[Analytics] The identity politics driving the Japan–South Korea trade war

South Korea deputy trade minister Kim Seung-ho arrives for the General Council meeting where the worsening trade and diplomatic dispute between South Korea and Japan will be raised at the World Trade Organization (WTO) in Geneva, Switzerland, 24 July 2019 (Photo: Reuters/Denis Balibouse). Sketched by the Pan Pacific Agency.

While the world is engrossed in the US–China trade war, Japan and South Korea are engulfed in a trade dispute of their own. Japan and South Korea exhibit political and economic traits that should foster good relations. Both countries are capitalist democracies and closely allied with the United States. They share a number of geopolitical concerns such as dwindling trust in the US security guarantee, a rising China with power ambitions and an unpredictable North Korea with nuclear weapons. Despite this common ground, Japan and South Korea are willing to risk large economic losses and weakening security relations. Wrenn Yennie Lindgren, Eun Hee Woo, Ulv Hanssen, Petter Y. Lindgren specially for the East Asia Forum.

The trade war between the two countries began in July 2019 when Japan imposed restrictions on certain chemical exports to South Korea, with the justification that sensitive technology exports to South Korea might have been leaked to countries like North Korea. South Korean citizens responded to the restrictions with large demonstrations and boycotts of Japanese goods.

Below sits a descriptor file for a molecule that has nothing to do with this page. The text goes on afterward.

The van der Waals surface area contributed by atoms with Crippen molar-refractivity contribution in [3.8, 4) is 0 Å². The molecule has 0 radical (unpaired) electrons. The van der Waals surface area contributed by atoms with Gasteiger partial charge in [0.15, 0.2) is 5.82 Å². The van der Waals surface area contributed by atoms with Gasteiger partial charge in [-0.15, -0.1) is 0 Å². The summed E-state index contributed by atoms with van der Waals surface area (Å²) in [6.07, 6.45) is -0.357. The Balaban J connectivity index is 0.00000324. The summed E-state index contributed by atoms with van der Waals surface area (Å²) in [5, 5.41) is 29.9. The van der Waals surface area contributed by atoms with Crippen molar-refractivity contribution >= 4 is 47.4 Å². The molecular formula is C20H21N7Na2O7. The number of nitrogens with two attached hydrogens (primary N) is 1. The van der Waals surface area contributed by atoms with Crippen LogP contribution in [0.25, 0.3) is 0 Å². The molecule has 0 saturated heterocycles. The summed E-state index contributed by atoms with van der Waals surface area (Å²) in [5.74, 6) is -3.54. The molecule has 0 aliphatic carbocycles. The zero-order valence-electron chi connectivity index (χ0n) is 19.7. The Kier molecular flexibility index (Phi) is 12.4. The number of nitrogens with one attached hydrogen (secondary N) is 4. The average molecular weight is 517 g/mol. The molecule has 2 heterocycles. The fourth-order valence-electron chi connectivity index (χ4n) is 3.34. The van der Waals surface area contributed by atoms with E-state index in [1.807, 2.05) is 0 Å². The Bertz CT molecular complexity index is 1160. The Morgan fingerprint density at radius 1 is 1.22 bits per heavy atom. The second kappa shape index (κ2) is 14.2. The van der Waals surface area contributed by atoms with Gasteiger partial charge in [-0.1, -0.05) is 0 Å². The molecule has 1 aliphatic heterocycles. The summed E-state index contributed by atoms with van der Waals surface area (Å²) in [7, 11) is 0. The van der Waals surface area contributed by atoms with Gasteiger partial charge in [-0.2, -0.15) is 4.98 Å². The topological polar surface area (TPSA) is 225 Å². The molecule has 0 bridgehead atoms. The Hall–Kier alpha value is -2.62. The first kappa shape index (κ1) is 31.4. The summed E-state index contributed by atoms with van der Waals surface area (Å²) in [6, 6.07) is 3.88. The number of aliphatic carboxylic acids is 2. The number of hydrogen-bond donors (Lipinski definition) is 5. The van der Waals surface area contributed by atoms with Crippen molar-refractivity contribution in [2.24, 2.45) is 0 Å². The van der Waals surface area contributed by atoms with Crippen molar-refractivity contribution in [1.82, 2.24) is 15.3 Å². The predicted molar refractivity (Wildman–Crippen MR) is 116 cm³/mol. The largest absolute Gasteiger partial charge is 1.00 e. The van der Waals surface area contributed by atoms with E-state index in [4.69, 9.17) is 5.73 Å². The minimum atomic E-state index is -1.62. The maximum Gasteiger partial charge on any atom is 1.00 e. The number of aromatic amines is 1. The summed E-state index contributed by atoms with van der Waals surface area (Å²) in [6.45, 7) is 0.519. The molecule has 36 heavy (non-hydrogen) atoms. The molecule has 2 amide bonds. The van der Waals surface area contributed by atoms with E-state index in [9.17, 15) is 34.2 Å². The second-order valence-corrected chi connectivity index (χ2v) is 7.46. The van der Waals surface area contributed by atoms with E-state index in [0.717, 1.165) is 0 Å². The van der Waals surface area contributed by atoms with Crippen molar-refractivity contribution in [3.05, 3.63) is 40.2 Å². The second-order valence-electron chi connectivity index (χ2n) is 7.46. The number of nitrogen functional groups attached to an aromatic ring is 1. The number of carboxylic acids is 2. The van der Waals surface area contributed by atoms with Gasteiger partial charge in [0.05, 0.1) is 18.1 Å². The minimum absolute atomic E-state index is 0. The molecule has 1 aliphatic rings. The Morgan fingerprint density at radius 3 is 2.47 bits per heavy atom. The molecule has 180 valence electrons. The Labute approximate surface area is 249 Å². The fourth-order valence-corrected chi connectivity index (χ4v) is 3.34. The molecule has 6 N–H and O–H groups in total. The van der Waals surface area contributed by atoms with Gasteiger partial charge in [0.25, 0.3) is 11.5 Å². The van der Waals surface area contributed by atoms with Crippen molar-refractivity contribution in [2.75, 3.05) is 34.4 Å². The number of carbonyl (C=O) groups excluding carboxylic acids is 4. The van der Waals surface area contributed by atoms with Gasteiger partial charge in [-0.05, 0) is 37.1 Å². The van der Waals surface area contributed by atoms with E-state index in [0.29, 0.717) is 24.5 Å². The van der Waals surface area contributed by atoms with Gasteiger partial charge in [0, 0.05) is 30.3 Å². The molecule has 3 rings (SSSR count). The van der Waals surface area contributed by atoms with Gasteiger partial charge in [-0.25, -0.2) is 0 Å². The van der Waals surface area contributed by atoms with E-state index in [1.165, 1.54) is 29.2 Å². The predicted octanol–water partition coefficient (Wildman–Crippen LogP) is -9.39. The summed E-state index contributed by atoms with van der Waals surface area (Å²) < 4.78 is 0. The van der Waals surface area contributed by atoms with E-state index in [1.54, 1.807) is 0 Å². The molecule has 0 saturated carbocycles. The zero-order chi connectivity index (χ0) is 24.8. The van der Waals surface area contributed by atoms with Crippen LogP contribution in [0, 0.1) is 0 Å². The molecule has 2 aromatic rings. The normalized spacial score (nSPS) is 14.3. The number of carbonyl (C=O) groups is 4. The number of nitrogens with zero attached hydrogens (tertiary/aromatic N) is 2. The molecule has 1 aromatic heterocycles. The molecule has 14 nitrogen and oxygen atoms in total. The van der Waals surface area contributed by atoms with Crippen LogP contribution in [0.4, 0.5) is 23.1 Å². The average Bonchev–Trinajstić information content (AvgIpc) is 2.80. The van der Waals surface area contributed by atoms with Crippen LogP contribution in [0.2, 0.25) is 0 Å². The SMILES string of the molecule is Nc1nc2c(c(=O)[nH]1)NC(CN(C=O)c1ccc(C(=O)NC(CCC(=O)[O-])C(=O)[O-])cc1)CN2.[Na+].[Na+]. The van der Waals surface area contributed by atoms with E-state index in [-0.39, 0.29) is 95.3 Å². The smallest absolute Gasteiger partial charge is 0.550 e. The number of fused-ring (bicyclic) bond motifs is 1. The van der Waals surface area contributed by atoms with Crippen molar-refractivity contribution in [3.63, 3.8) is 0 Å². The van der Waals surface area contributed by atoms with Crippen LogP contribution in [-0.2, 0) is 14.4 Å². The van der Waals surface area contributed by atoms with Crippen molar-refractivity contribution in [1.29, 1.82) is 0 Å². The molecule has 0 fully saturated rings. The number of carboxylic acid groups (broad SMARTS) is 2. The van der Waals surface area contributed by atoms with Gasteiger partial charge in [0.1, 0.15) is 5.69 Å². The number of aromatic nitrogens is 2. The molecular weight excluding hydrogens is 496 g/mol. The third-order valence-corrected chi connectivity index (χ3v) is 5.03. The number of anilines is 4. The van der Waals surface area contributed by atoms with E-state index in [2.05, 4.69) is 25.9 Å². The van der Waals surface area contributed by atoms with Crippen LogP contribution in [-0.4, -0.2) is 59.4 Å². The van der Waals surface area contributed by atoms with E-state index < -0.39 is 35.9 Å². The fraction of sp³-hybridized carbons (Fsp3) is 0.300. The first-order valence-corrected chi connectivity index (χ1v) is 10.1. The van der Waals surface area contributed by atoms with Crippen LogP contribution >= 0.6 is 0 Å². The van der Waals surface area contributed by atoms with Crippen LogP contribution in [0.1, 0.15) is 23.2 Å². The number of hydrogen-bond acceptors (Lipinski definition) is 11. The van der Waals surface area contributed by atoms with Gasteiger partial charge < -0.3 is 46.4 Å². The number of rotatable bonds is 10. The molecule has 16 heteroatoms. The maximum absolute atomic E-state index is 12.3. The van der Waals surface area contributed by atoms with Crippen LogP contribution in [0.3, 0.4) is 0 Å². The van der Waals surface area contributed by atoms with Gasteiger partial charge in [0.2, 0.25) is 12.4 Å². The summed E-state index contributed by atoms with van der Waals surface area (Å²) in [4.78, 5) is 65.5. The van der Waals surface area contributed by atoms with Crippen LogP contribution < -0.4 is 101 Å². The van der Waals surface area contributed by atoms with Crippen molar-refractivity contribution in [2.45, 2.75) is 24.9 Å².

In August, Japan removed South Korea from its whitelist of countries that do not require prior approval for the trade of certain chemicals and dual-use products. The South Korean government then downgraded Japan to a trade category consisting of non-favoured countries that do not comply with international norms. This resulted in longer bureaucratic procedures for businesses that export goods to each other in both countries.

Behind Japan’s trade restrictions is a South Korean Supreme Court ruling ordering Japanese companies to compensate South Korean forced labourers during Japan’s occupation of the Korean peninsula. Japan holds that a complete settlement regarding the colonial period took place during the countries’ diplomatic normalisation in 1965. The Abe administration has pressured the Moon administration to overturn the verdict but also claims that the Japanese trade restrictions have nothing to do with the court ruling. South Korea rejected Abe’s claim and perceives Tokyo’s trade restrictions as revenge for a non-favourable legal verdict.

The main cause of the conflict is Japan and South Korea’s refusal to recognise each other’s identities. Japan’s experiment with imperialism and militarism in the first half of the 20th century and South Korea’s authoritarian regime during the Cold War were dark periods in the history of each country. Both countries have since then. Japan replaced militarism with pacifism and is championing international cooperation and peace. South Korea introduced democracy in 1987 after a fight against the military dictatorship. The peace culture in Japan and democratisation in South Korea constitute important elements in both countries’ national identities.

Japanese and South Korean citizens are angered when their respective identities are not recognised. A survey in June 2019 showed that only a quarter of Japanese saw South Korea as democratic. In South Korea, only 8 per cent of respondents described Japan as pacifist while half of them described it as militaristic. Another recent survey revealed that 61 per cent of South Korean respondents view Japan as a military threat.